A startup industry collective founded by leading homegrown entrepreneurs has requested the government to create a Rs 25,000-crore fund to help the digital ecosystem tide over a liquidity crisis triggered by the Covid-19 pandemic.
The Delhi-based Startup Association of India (SAI) wrote to Minister of Commerce and Industry Piyush Goyal on April 28, suggesting that the proposed Startup India Fund should be set up on priority, with the government contributing Rs 15,000 crore.
An existing Rs 10,000 crore fund-of-funds, which is currently being administered by the Small Industries Development Board of India (Sidbi), should be rolled into it as well, it suggested.
“As you are aware, out of the corpus of Rs 10,000 crore with Sidbi, only Rs 3,798 crore has been committed out of which just Rs 1,025 crore has been disbursed till June 2019. The proposed Fund would then constitute a total corpus of over Rs 25,000 crore,” the letter, reviewed by ET, stated.
The current situation called for extraordinary measures, it added.
The letter has also been addressed to Guruprasad Mohapatra, secretary in the Department for Promotion of Industry and Internal Trade (DPIIT).
SAI was set up in 2018 and counts leading entrepreneurs, including Deep Kalra, group chief executive of India’s largest online travel company MakeMyTrip; Sanjeev Bikhchandani, executive vice-chairman of Info Edge; Dinesh Agarwal, chief executive of home-grown B2B marketplace major Indiamart as well as Mahendra Swarup, founder of early-stage investment company Venture Gurukool, among its board members.
The industry collective also recommended that the Fund be registered as an Alternative Investment category-II Fund, on the lines of the National Investment and Infrastructure Fund and be managed by professional fund managers.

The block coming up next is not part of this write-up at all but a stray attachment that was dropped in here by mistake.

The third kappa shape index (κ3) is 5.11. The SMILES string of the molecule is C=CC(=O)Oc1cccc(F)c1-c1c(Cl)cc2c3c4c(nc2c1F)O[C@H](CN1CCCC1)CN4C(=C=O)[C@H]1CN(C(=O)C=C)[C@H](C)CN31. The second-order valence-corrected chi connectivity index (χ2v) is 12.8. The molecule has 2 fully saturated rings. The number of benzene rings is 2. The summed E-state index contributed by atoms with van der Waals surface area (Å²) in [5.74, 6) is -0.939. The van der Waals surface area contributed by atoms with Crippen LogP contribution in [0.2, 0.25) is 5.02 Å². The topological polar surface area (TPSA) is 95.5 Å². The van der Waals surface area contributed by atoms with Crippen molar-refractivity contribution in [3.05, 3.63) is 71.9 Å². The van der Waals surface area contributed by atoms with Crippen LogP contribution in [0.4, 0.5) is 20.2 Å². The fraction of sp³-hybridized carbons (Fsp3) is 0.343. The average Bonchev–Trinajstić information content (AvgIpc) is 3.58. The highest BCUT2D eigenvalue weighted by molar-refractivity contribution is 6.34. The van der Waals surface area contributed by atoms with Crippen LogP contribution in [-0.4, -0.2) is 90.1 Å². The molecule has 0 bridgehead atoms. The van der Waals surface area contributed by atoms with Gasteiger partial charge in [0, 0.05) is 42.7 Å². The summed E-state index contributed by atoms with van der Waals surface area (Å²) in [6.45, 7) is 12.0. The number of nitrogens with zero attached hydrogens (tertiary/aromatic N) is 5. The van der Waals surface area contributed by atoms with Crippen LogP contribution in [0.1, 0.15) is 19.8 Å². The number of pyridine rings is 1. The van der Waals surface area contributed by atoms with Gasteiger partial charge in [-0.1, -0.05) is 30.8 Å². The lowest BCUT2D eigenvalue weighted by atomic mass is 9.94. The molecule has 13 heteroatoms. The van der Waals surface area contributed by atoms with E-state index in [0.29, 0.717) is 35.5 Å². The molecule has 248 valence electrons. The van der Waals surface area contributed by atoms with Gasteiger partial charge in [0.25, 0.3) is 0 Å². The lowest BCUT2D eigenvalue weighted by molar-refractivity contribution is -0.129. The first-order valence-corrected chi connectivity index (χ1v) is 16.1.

“The government’s contribution can come over a period of three years as the sponsor of the Fund and this Fund will have the ability to become a $10 billion fund over this period by raising money both domestic and foreign institutional investors and sovereign funds,” the letter said.
SAI also sought an exception for startups from a recent government amendment that requires prior approval for any investment from China.
It said this should not be applicable for capital calls from existing investors in ventures where they have already invested or impact subsequent investment by an existing shareholder in a startup.
Chinese investors – both, strategic and financial – have pumped in $3.9 billion in 2019, almost double the $2 billion they invested into Asia’s third-largest economy in the year before, as ET reported earlier, emerging as the biggest backers of the country’s fast-growing digital economy.
Alibaba Group and affiliate Ant Financial, Tencent Holdings and Fosun RZ Capital have poured in several hundred millions into a large number of Indian startups, including its unicorns, such as Paytm, Zomato, Delhivery, BigBasket, PolicyBazar, Udaan, Oyo Hotels & Homes, Ola and Dream11, among others.
SAI also requested that investments in startups coming from Hong Kong-based venture funds be exempt from government approvals, given that Hong Kong is a Special Administrative Region with whom India has a separate tax treaty.
“We are writing to draw your kind attention to some of the nuances of the recently released Amendment (under the Foreign Exchange Management Act) and the far-reaching impact it has created as well for requesting you to grant certain leeway for the startup community,” the letter stated.